I was sitting on the patio of a small café, enjoying the sun and my lunch, looking out over the vast valley below, when the man across the table from me started to whistle – hard. He put his knuckle in his mouth, cupping it with the other, and in the sing-song sound I could hear tones and inflections that I recognized as unrecognizable words. It was loud enough to carry clear across the valley. Spirited enough to take a message around the entire island in just half an hour.
In times past, shepherds used this language, called Silbo Gomero, to “speak” across the deep ravines of La Gomera, the second smallest of the seven larger Canary Islands. “The sides of the mountains are natural amplifiers, and [sound] can carry as much as three kilometres,” the whistler, Elias Garcia, explains. “When I was a kid, I would hear it. People would use it to help each other locate livestock or find water. Wives would call their husbands in for lunch. My mother used it to call us in at night.”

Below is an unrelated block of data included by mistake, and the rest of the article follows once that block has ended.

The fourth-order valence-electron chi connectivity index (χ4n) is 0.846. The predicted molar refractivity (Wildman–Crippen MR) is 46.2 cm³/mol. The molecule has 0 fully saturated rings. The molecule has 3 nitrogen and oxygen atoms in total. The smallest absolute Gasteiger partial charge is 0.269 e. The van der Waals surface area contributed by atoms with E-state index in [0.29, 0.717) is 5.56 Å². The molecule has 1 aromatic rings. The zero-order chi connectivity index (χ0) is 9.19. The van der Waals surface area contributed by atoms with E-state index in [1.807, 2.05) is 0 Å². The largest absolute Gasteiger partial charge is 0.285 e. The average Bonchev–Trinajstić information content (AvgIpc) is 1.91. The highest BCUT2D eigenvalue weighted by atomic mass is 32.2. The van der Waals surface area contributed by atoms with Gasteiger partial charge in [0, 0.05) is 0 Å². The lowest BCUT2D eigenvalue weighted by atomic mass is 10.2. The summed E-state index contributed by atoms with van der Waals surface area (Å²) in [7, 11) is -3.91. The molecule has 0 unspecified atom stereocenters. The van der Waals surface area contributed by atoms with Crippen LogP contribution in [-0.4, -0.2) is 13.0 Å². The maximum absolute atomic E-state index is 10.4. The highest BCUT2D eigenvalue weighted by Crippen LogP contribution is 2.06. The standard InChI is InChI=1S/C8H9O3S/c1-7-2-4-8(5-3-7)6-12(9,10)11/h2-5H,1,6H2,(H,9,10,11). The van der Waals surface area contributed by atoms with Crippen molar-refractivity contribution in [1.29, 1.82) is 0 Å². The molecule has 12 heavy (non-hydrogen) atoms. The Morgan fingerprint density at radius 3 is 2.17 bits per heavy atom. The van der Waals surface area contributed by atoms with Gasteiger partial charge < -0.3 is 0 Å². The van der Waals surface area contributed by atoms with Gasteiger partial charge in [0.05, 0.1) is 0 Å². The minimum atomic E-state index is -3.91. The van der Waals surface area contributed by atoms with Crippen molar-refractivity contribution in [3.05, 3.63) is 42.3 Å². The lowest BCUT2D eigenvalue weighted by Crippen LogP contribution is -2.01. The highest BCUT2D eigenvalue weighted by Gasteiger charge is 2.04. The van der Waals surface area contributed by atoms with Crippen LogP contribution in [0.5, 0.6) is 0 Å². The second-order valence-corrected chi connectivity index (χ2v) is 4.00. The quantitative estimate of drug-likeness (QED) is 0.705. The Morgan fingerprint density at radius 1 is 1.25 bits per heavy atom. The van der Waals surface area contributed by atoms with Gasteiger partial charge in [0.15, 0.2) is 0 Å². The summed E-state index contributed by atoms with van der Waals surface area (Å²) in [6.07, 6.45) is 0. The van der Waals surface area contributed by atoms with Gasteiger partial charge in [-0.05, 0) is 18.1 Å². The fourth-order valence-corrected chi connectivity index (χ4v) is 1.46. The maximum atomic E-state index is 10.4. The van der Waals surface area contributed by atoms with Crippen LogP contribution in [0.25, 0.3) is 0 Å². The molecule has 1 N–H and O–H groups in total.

Unique in the world and enshrined by UNESCO as a cultural treasure, the Silbo replaces vowels and consonants with distinct tones. But when dictator Francisco Franco ruled the island, the whistling nearly stopped. The military ruler and his henchmen didn’t like the fact that Gomerans could communicate in a language they couldn’t understand, and it came close to extinction. But one of the world’s only whistle languages has survived; it’s taught in schools and recognized and practised by most islanders. “The Silbo is better than a mobile phone,” Garcia says. “You’re never out of coverage and the battery never dies. It’s our thing.”